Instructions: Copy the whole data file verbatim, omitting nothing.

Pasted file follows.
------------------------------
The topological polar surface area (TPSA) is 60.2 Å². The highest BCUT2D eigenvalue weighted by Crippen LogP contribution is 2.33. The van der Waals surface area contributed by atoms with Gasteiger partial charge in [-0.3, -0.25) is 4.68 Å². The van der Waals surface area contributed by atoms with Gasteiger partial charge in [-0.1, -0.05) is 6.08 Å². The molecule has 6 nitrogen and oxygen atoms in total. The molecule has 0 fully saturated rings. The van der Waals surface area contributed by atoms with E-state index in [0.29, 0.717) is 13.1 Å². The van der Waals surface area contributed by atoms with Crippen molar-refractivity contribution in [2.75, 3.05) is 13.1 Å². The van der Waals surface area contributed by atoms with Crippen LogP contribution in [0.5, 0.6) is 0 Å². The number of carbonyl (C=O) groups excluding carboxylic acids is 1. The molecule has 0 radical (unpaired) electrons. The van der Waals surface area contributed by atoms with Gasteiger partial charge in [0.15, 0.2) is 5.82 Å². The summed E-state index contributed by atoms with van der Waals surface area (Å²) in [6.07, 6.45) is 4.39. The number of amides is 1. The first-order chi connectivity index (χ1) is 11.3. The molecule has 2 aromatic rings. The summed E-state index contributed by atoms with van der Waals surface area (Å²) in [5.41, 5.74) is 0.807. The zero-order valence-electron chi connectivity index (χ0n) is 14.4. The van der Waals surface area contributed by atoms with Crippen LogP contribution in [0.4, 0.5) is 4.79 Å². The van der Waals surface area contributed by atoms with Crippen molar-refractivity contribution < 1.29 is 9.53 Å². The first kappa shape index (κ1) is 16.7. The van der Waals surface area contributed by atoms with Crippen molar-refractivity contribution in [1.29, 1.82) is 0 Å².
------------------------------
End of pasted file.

The topological polar surface area (TPSA) is 60.2 Å². The highest BCUT2D eigenvalue weighted by Crippen LogP contribution is 2.33. The van der Waals surface area contributed by atoms with Gasteiger partial charge in [-0.3, -0.25) is 4.68 Å². The van der Waals surface area contributed by atoms with Gasteiger partial charge in [-0.1, -0.05) is 6.08 Å². The molecule has 6 nitrogen and oxygen atoms in total. The molecule has 0 fully saturated rings. The van der Waals surface area contributed by atoms with E-state index in [0.29, 0.717) is 13.1 Å². The van der Waals surface area contributed by atoms with Crippen molar-refractivity contribution in [2.75, 3.05) is 13.1 Å². The van der Waals surface area contributed by atoms with Crippen LogP contribution in [0.5, 0.6) is 0 Å². The number of carbonyl (C=O) groups excluding carboxylic acids is 1. The molecule has 0 radical (unpaired) electrons. The van der Waals surface area contributed by atoms with Gasteiger partial charge in [0.15, 0.2) is 5.82 Å². The summed E-state index contributed by atoms with van der Waals surface area (Å²) in [6.07, 6.45) is 4.39. The number of amides is 1. The first-order chi connectivity index (χ1) is 11.3. The molecule has 2 aromatic rings. The summed E-state index contributed by atoms with van der Waals surface area (Å²) in [5.41, 5.74) is 0.807. The zero-order valence-electron chi connectivity index (χ0n) is 14.4. The van der Waals surface area contributed by atoms with Crippen LogP contribution in [0.4, 0.5) is 4.79 Å². The van der Waals surface area contributed by atoms with Crippen molar-refractivity contribution < 1.29 is 9.53 Å². The first kappa shape index (κ1) is 16.7. The van der Waals surface area contributed by atoms with Crippen molar-refractivity contribution in [1.29, 1.82) is 0 Å².